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Tesla to Germany: Our Owners Understand Autopilot Just Fine, Thank You

Tesla Motors Inc. Tests Self-Driving TechnologyTesla Motors Inc. Tests Self-Driving Technology
An employee drives a Tesla Motors Inc. Model S electric automobile, equipped with Autopilot hardware and software.Photograph by Bloomberg — Getty Images

Tesla says 98% of surveyed customers in Germany understand the function and limitations of its semi-autonomous driving Autopilot feature, a response to German regulators who have called the name misleading and pressured the automaker to change it.

Tesla released Thursday the results of an online survey conducted by puls Marktforschung. The survey asked Tesla owners seven questions about Autopilot, including if the driver has ever used the feature and if they’re familiar with the car warnings that show how it should be used. The survey sample of 675 Tesla owners in Germany found the vast majority of users understand the driver is expected to maintain control of the vehicle at all times.

Tesla’s Autopilot feature, which rolled out in October via an over-the-air software update, helps drivers steer and stay in line on highways. The intention is to assist the driver, not take over all functions of operating a vehicle.

Tesla published a curt response and a link to the survey in a blog post.

In response to Germany’s Kraftfahrt-Bundesamt (KBA)’s suggestion that using the name “Autopilot” is misleading, we worked with a third-party to survey Tesla owners in Germany to better understand how they perceive Autopilot.

98% of customers surveyed said they understand that when using Autopilot, the driver is expected to maintain control of the vehicle at all times.

Tesla had a third-party company conduct the survey in response to increasing pressure from KBA.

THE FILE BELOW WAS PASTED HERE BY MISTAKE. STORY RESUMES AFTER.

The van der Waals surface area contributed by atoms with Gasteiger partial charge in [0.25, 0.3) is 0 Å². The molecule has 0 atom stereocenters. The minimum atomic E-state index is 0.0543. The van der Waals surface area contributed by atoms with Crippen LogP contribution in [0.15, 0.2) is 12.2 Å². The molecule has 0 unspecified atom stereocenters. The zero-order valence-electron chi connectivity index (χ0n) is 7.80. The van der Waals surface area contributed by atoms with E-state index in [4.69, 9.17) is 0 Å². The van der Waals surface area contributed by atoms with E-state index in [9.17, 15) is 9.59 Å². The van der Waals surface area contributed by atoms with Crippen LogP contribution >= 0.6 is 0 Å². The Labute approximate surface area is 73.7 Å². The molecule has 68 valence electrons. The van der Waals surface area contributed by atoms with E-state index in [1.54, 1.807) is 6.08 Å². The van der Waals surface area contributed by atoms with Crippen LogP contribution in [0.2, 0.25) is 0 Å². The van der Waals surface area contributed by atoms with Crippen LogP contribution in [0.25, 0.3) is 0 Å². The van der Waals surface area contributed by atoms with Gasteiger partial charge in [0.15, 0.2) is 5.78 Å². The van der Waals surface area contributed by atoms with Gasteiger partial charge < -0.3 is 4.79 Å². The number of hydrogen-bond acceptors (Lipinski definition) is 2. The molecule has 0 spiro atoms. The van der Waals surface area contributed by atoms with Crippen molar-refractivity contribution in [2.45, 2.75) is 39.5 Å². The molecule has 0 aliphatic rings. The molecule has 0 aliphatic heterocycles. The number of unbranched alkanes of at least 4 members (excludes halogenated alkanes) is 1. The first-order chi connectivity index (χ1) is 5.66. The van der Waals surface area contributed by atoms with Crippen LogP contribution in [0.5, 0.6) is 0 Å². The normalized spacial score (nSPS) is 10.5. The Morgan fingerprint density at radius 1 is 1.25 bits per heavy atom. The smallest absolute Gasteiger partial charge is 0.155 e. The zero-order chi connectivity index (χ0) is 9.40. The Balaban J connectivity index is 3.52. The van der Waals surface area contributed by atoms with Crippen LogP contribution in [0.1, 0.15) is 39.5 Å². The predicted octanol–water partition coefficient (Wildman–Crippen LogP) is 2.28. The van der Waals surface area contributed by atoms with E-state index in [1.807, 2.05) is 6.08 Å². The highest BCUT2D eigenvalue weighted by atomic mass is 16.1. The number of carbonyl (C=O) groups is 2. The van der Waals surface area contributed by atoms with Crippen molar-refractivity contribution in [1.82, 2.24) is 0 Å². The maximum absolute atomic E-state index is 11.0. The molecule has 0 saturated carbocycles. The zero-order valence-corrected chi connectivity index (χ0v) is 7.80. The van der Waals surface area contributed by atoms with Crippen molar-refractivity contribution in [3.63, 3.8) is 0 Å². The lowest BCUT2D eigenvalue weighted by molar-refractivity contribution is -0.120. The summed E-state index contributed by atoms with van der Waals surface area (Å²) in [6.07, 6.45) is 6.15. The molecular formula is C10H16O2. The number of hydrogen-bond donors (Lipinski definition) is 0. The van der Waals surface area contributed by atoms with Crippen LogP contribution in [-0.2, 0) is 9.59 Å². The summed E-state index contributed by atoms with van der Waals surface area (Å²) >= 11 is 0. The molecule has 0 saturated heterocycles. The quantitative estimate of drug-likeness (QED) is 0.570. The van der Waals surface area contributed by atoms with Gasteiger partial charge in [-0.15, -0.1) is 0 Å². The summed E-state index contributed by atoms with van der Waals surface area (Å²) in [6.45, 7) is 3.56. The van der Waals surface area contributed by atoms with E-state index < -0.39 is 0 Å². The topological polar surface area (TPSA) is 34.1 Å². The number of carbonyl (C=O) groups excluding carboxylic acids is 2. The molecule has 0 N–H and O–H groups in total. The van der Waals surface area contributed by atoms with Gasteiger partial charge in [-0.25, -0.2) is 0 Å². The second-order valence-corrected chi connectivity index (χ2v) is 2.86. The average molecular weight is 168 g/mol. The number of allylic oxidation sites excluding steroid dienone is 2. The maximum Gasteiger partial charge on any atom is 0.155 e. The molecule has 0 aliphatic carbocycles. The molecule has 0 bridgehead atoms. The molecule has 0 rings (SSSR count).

In October, the head of Germany’s transportation agency asked the U.S. automaker to stop advertising its electric vehicles as having an Autopilot function because it might suggest drivers’ attention is not needed. Germany’s Federal Motor Transport Authority, known as the KBA, sent a letter to Tesla with the request.

The KBA has also sent letters to owners of Tesla vehicles in Germany warning that the use of Autopilot requires unrestricted attention at all times. The letter, which was sent out in October, told owners the Autopilot function is a driver assistance system and not a highly-automated vehicle. The letter also emphasized that German traffic laws require the driver to remain alert and in control of the vehicle at all times when using the system.

The KBA is also conducting studies into the Autopilot function to determine if it’s a safety hazard.

The first-ever fatality of a driver using the Autopilot system, which occurred in the U.S. this spring, has raised concerns among some regulators. However, Tesla has taken steps to improve the system. In September, Tesla announced it would use radar as the primary sensor for its’ Autopilot systems. In the past, radar only supplemented the camera-based detection system.